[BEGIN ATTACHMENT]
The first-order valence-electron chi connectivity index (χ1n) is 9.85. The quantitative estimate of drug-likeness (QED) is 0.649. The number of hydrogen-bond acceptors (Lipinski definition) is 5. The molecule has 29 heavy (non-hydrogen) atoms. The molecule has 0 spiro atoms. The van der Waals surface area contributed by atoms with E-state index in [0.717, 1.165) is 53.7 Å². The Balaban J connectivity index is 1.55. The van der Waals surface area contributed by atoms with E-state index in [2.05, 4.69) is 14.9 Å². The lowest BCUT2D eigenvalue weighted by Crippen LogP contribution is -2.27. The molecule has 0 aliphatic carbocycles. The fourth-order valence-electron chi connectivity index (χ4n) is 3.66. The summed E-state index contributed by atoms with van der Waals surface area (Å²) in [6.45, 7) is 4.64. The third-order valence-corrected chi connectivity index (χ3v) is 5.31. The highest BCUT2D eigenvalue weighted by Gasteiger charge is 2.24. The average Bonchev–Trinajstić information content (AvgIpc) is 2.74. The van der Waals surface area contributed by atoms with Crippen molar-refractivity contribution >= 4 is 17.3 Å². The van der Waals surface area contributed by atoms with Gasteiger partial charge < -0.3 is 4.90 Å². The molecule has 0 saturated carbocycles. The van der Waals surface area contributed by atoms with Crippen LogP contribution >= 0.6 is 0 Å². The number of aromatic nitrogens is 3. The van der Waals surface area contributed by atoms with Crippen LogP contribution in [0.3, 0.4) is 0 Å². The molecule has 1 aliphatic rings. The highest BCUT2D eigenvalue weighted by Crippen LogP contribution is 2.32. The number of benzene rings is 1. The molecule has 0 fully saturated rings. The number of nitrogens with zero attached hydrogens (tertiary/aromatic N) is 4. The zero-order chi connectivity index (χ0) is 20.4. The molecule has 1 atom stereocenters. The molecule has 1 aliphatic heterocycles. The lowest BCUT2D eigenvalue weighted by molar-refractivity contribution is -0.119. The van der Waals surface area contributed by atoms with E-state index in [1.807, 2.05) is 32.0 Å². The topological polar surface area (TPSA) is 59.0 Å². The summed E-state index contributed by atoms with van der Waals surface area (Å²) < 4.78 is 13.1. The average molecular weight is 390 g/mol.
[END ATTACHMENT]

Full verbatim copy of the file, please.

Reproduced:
The first-order valence-electron chi connectivity index (χ1n) is 9.85. The quantitative estimate of drug-likeness (QED) is 0.649. The number of hydrogen-bond acceptors (Lipinski definition) is 5. The molecule has 29 heavy (non-hydrogen) atoms. The molecule has 0 spiro atoms. The van der Waals surface area contributed by atoms with E-state index in [0.717, 1.165) is 53.7 Å². The Balaban J connectivity index is 1.55. The van der Waals surface area contributed by atoms with E-state index in [2.05, 4.69) is 14.9 Å². The lowest BCUT2D eigenvalue weighted by Crippen LogP contribution is -2.27. The molecule has 0 aliphatic carbocycles. The fourth-order valence-electron chi connectivity index (χ4n) is 3.66. The summed E-state index contributed by atoms with van der Waals surface area (Å²) in [6.45, 7) is 4.64. The third-order valence-corrected chi connectivity index (χ3v) is 5.31. The highest BCUT2D eigenvalue weighted by Gasteiger charge is 2.24. The average Bonchev–Trinajstić information content (AvgIpc) is 2.74. The van der Waals surface area contributed by atoms with Crippen molar-refractivity contribution >= 4 is 17.3 Å². The van der Waals surface area contributed by atoms with Gasteiger partial charge < -0.3 is 4.90 Å². The molecule has 0 saturated carbocycles. The van der Waals surface area contributed by atoms with Crippen LogP contribution >= 0.6 is 0 Å². The number of aromatic nitrogens is 3. The van der Waals surface area contributed by atoms with Crippen LogP contribution in [0.3, 0.4) is 0 Å². The molecule has 1 aliphatic rings. The highest BCUT2D eigenvalue weighted by Crippen LogP contribution is 2.32. The number of benzene rings is 1. The molecule has 0 fully saturated rings. The number of nitrogens with zero attached hydrogens (tertiary/aromatic N) is 4. The zero-order chi connectivity index (χ0) is 20.4. The molecule has 1 atom stereocenters. The molecule has 1 aliphatic heterocycles. The lowest BCUT2D eigenvalue weighted by molar-refractivity contribution is -0.119. The van der Waals surface area contributed by atoms with E-state index in [1.807, 2.05) is 32.0 Å². The topological polar surface area (TPSA) is 59.0 Å². The summed E-state index contributed by atoms with van der Waals surface area (Å²) < 4.78 is 13.1. The average molecular weight is 390 g/mol.